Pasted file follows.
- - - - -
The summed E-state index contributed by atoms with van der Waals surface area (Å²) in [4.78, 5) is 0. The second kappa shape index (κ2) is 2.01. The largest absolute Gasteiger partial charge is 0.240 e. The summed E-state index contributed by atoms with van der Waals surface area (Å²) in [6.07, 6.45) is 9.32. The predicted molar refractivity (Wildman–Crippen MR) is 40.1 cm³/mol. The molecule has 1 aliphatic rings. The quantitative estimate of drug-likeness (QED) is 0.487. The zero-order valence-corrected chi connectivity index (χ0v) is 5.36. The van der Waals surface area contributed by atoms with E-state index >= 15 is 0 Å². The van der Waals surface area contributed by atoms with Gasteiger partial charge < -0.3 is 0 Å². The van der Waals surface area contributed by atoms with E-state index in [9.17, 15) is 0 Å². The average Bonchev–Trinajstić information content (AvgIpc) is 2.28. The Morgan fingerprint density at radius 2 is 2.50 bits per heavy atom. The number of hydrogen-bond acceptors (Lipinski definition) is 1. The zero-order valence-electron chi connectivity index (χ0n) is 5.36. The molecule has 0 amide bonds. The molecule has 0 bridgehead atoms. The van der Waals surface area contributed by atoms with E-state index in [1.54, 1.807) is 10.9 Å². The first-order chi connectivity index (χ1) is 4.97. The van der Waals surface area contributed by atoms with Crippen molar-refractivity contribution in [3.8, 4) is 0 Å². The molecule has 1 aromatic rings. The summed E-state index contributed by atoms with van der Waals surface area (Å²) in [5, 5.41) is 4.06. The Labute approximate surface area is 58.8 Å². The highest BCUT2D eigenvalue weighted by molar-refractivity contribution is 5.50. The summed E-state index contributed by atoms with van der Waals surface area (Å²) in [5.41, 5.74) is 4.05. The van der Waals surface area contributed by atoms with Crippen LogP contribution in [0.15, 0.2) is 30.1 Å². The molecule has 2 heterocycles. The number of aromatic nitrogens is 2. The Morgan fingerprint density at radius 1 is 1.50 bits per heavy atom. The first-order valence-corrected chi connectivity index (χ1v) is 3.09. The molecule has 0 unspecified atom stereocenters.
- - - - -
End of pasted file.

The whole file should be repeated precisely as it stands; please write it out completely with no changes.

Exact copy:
The summed E-state index contributed by atoms with van der Waals surface area (Å²) in [4.78, 5) is 0. The second kappa shape index (κ2) is 2.01. The largest absolute Gasteiger partial charge is 0.240 e. The summed E-state index contributed by atoms with van der Waals surface area (Å²) in [6.07, 6.45) is 9.32. The predicted molar refractivity (Wildman–Crippen MR) is 40.1 cm³/mol. The molecule has 1 aliphatic rings. The quantitative estimate of drug-likeness (QED) is 0.487. The zero-order valence-corrected chi connectivity index (χ0v) is 5.36. The van der Waals surface area contributed by atoms with E-state index >= 15 is 0 Å². The van der Waals surface area contributed by atoms with Gasteiger partial charge < -0.3 is 0 Å². The van der Waals surface area contributed by atoms with E-state index in [9.17, 15) is 0 Å². The average Bonchev–Trinajstić information content (AvgIpc) is 2.28. The Morgan fingerprint density at radius 2 is 2.50 bits per heavy atom. The number of hydrogen-bond acceptors (Lipinski definition) is 1. The zero-order valence-electron chi connectivity index (χ0n) is 5.36. The molecule has 0 amide bonds. The molecule has 0 bridgehead atoms. The van der Waals surface area contributed by atoms with E-state index in [1.54, 1.807) is 10.9 Å². The first-order chi connectivity index (χ1) is 4.97. The van der Waals surface area contributed by atoms with Crippen molar-refractivity contribution in [3.8, 4) is 0 Å². The molecule has 1 aromatic rings. The summed E-state index contributed by atoms with van der Waals surface area (Å²) in [5, 5.41) is 4.06. The Labute approximate surface area is 58.8 Å². The highest BCUT2D eigenvalue weighted by molar-refractivity contribution is 5.50. The summed E-state index contributed by atoms with van der Waals surface area (Å²) in [5.41, 5.74) is 4.05. The van der Waals surface area contributed by atoms with Crippen LogP contribution in [0.15, 0.2) is 30.1 Å². The molecule has 2 heterocycles. The number of aromatic nitrogens is 2. The Morgan fingerprint density at radius 1 is 1.50 bits per heavy atom. The first-order valence-corrected chi connectivity index (χ1v) is 3.09. The molecule has 0 unspecified atom stereocenters.